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03 May 2019 | Story Ruan Bruwer
Lynique Beneke
Lynique Beneke, long jump athlete of the University of the Free State and the national women’s champion seven times in a row, hopes to qualify for the World Championships.

The long jumper, Lynique Beneke, dreams of going to another Olympic Games and jumping over seven metres before she retires.

In between, there is still a World Championship later in the year for which she is trying to qualify. The qualifying standard is 6,72 m, not far from the 6,64 m she achieved at the national athletics championships at the end of April, which earned her a seventh consecutive national crown. At the time, it was the seventh best globally. She will have to qualify in Europe, as the South African season is over.

“With my faith as my biggest support, my mom and I both dreamed about me jumping exactly the same distance of 7,03 m! That is my big goal. I know I can do that,” Beneke (28) said. Her personal best is 6,81 m.

Special bond with coach


She is currently studying Education (BEd Senior and FET phase). “At this moment, I’m focusing on finishing my degree and enjoying my athletics. I want to give my athletics a fair chance, as I am only getting into prime shape now at this age. Once I’m done with athletics, I will focus on a career.”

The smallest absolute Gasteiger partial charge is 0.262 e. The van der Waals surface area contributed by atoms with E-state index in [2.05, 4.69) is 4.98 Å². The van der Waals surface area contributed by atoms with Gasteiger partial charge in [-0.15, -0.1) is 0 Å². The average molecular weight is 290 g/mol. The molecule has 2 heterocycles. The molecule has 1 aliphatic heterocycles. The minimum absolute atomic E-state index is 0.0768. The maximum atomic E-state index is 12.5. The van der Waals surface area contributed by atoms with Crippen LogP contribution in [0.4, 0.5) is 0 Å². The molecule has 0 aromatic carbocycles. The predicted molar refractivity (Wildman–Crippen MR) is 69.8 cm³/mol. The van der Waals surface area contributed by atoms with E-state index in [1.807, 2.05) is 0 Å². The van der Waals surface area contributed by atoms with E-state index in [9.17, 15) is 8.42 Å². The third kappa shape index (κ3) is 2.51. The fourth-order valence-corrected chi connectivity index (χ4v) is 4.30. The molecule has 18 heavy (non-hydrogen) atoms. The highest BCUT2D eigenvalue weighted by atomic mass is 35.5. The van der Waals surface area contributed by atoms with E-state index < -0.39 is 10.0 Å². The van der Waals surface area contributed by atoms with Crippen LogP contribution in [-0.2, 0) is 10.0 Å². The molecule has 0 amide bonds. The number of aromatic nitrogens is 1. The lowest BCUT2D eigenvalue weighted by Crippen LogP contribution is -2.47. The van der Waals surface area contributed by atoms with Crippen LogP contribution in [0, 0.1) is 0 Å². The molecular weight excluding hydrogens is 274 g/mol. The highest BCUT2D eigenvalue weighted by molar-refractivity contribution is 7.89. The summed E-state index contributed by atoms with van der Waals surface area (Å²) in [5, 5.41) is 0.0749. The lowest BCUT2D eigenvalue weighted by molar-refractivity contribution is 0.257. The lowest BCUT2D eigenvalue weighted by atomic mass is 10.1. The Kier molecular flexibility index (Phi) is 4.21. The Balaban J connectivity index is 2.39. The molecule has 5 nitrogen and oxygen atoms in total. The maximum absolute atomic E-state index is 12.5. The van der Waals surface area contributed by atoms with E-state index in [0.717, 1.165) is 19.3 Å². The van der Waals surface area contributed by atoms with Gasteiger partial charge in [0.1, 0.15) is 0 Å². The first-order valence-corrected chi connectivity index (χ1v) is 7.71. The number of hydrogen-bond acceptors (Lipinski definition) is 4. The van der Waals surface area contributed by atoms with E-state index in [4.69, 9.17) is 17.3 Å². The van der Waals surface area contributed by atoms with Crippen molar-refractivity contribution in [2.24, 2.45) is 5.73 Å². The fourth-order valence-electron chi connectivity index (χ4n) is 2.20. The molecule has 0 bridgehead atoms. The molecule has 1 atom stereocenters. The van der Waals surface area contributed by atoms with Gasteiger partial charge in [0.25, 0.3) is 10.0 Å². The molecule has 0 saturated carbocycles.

According to Beneke, a 2016 Olympian and the Kovsie Senior Sportswoman of the Year for 2018, consistency is the name of her game. “I show up, even when I don’t feel like it. I push myself every day. I feel I have so much left in the tank, and that motivates me. All the glory to God.”

She is married to the hurdler, PC (also a Kovsie student). They moved from Gauteng to Bloemfontein at the end of 2017.

“My coach, Emmarie Fouché, was the big influence (coming here). I started working with her at the end of 2015. We work perfectly together; we are both women and have the same work ethic. She understands me. We are very close, and I think that is what makes the difference.”


News Archive

US professor makes the case for public scholarship
2011-08-17

 

The Eatman family from the left: Jasmin Eatman, Prof. Timothy Eatman and Mrs. Lorraine Eatman

The university of the 21st century should not be an ivory tower; rather it should work with communities to co-create things of public value. This was one of the observations made by visiting US Prof. Timothy Eatman. He delivered a public lecture on the topic Public Scholarship and the democratisation of knowledge in the engaged university at the University of the Free State (UFS) on Monday, 15 August 2011. Prof. Eatman challenged people at the lecture to think about richer ways of thinking about engaged public scholarship and said they need to prepare for a new citizenry of academia.

Prof. Eatman, an assistant professor of Higher Education at Syracuse University in the United States, said that knowledge was revealed in diverse ways and advised institutions of higher education to demonstrate an increasing sensitivity to issues of relevance to public good. Prof. Eatman said the present era calls for the development of a more sophisticated understanding of knowledge creation.

Prof. Eatman, who is visiting our country for the first time, brought along his mother, Lorraine, and daughter, Jasmin, who performed a contemporary dance during the event. The family had been in Bloemfontein for the past week or so and Eatman expressed his gratitude to staff and people of Bloemfontein, saying he can deliver personal testimony to the beauty of the Free State.
 

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